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recipes

Goat cheese and green onion galette from Joanne Weir's Wine Country Cooking

Hey, it's like fall out there. This strikes us as the perfect tart for a cool night, maybe with a cup of soup or salad beside. The perfect recipe for meat-eaters and vegetarians alike, and equally good, we suspect, for breakfast, lunch, brunch, or a light dinner. Go on, make it. You know you want to.

Goat Cheese and Green Onion Galette


A galette is a fancy way of saying “a thin pie.” This one has a crunchy dough, rich with butter, that is a perfect casing for creamy ricotta, crème fraîche, mozzarella, fresh green onions, and Parmigiano. You’ll see why this has been one of my all-time favorites for years.

11/2 cups all-purpose flour

Mayacoba Bean Salad with Pesto and Shrimp from Steve Sando's Heirloom Beans

Even if you don't know Steve Sando by name, you're probably familiar with his heirloom beans, which he grows on his farm in Napa, Rancho Gordo, and sells at the Saturday farmers market at the Ferry Building. His new cookbook, written with co-author Vanessa Barrington, is chock-a-block full of delicious-sounding recipes, from spring lamb with flageolets to Anasazi cowboy chili. If you can't make it to the farmers market, you can also find Rancho Gordo beans in the bulk bins at Rainbow Grocery. If your experience with beans is limited to the canned variety, you're in for a treat. Sando's varieties (with such fun names as Marrow Beans, Black Valentine and Appaloosa) are toothsome and tasty.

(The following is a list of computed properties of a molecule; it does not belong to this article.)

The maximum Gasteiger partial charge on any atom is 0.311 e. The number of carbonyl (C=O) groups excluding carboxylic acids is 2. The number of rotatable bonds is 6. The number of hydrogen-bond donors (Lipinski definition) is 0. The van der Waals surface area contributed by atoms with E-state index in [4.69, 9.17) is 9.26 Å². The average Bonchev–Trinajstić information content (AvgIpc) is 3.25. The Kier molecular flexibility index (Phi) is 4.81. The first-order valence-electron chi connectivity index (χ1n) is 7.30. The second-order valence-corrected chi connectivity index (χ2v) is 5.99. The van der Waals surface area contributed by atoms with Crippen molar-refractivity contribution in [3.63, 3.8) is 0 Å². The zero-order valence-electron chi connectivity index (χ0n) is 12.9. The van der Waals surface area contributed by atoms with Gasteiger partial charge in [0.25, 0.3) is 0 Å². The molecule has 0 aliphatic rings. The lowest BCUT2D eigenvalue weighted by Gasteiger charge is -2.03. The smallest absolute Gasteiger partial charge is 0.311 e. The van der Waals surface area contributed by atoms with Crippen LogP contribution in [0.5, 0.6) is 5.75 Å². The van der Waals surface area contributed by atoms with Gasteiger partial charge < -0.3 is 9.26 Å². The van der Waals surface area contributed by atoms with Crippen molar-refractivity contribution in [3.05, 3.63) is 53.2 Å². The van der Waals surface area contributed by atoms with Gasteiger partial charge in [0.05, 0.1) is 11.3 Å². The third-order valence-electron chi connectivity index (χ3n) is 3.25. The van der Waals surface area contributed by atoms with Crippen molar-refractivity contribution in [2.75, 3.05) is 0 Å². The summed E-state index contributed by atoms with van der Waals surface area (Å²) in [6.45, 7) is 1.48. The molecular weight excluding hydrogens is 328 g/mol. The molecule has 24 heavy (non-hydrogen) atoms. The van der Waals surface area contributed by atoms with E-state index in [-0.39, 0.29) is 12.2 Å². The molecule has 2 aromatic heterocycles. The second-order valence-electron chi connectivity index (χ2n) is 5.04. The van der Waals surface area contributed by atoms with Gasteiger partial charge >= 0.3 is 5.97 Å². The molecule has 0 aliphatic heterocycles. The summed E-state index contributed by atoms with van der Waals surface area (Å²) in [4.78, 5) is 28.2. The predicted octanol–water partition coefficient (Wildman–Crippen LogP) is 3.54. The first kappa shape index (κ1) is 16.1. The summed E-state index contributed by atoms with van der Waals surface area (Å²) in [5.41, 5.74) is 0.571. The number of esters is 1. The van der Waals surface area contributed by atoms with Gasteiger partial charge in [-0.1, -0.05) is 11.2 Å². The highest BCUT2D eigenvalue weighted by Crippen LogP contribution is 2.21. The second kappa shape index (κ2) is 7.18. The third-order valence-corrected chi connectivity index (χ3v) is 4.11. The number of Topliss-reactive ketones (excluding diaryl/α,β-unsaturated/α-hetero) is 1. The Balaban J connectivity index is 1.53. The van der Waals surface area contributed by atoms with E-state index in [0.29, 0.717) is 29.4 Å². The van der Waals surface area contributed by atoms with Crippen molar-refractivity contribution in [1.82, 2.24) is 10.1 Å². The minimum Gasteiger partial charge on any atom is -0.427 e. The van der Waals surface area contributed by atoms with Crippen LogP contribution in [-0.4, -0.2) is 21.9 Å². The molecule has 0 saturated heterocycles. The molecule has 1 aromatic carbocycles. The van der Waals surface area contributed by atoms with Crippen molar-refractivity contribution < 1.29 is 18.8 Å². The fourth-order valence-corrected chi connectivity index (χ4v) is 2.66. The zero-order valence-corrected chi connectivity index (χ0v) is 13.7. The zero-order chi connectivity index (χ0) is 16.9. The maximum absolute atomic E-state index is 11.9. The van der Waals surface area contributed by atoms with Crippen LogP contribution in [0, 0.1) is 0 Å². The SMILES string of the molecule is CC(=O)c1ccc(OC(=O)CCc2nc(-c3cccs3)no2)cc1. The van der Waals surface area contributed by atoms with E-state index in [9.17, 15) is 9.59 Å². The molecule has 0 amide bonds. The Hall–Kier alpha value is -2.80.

Mayacoba Bean Salad with Pesto and Shrimp

Grilled Halibut from Chez Panisse Chef David Tanis

Is there a restaurant in California that's more revered than Chez Panisse? We don't think so. And while we're happy to give props to Alice Waters for her role is changing the way people think about food, on the day to day basis it's her talented cooks that make that restaurant what it is. Jean-Pierre Moullé and David Tanis share the job of orchestrating the set multi-course meals in the downstairs restaurant, each of them working for six months at a time. We're thrilled that David Tanis has just published a gorgeous cookbook, A Platter of Figs and Other Recipes—with its gorgeous photographs, simple recipes and wonderful tips, it's a must buy. Especially because once we print this recipe, you are going to want more.

Grilled Pork Tenderloin and Nectarines from Larkspur's Picco

Word on the street is that we're looking at a very nice weekend ahead, weather-wise, so in the spirit of a fog-free couple of days here's a very grill-friendly recipe for grilled pork tenderloin and nectarines with a bacon vinaigrette, courtesy of one of our very favorite North Bay restaurants, Picco (yes, home of the soft-serve I blogged about some weeks back). This recipe serves four, but we're betting you could easily double or even triple it and invite a crowd. This recipe is just one of many featured in a new book titled Organic Marin: Recipes From Land to Table, which showcases recipes from great restaurants in Marin (and a few in San Francisco, too).